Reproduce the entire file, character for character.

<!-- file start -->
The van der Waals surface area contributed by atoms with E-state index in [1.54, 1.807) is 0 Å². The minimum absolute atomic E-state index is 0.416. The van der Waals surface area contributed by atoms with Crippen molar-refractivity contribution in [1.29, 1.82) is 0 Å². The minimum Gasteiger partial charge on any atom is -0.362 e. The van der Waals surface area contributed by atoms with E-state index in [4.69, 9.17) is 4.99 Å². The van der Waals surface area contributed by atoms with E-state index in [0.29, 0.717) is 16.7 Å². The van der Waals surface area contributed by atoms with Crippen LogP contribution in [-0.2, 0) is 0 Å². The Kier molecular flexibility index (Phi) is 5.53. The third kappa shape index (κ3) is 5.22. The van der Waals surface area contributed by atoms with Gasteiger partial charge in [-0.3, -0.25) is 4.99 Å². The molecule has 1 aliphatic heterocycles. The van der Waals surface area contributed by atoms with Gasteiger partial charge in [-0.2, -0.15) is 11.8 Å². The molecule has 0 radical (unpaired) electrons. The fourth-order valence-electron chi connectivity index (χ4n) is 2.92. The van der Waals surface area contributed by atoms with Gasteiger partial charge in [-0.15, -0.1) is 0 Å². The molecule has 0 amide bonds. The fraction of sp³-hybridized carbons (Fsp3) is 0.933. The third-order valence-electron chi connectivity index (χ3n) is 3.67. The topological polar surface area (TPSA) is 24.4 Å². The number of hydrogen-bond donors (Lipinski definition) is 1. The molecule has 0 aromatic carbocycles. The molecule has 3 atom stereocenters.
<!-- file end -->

The van der Waals surface area contributed by atoms with E-state index in [1.54, 1.807) is 0 Å². The minimum absolute atomic E-state index is 0.416. The van der Waals surface area contributed by atoms with Crippen molar-refractivity contribution in [1.29, 1.82) is 0 Å². The minimum Gasteiger partial charge on any atom is -0.362 e. The van der Waals surface area contributed by atoms with E-state index in [4.69, 9.17) is 4.99 Å². The van der Waals surface area contributed by atoms with E-state index in [0.29, 0.717) is 16.7 Å². The van der Waals surface area contributed by atoms with Crippen LogP contribution in [-0.2, 0) is 0 Å². The Kier molecular flexibility index (Phi) is 5.53. The third kappa shape index (κ3) is 5.22. The van der Waals surface area contributed by atoms with Gasteiger partial charge in [-0.3, -0.25) is 4.99 Å². The molecule has 1 aliphatic heterocycles. The van der Waals surface area contributed by atoms with Gasteiger partial charge in [-0.2, -0.15) is 11.8 Å². The molecule has 0 radical (unpaired) electrons. The fourth-order valence-electron chi connectivity index (χ4n) is 2.92. The van der Waals surface area contributed by atoms with Gasteiger partial charge in [-0.15, -0.1) is 0 Å². The molecule has 0 amide bonds. The fraction of sp³-hybridized carbons (Fsp3) is 0.933. The third-order valence-electron chi connectivity index (χ3n) is 3.67. The topological polar surface area (TPSA) is 24.4 Å². The number of hydrogen-bond donors (Lipinski definition) is 1. The molecule has 0 aromatic carbocycles. The molecule has 3 atom stereocenters.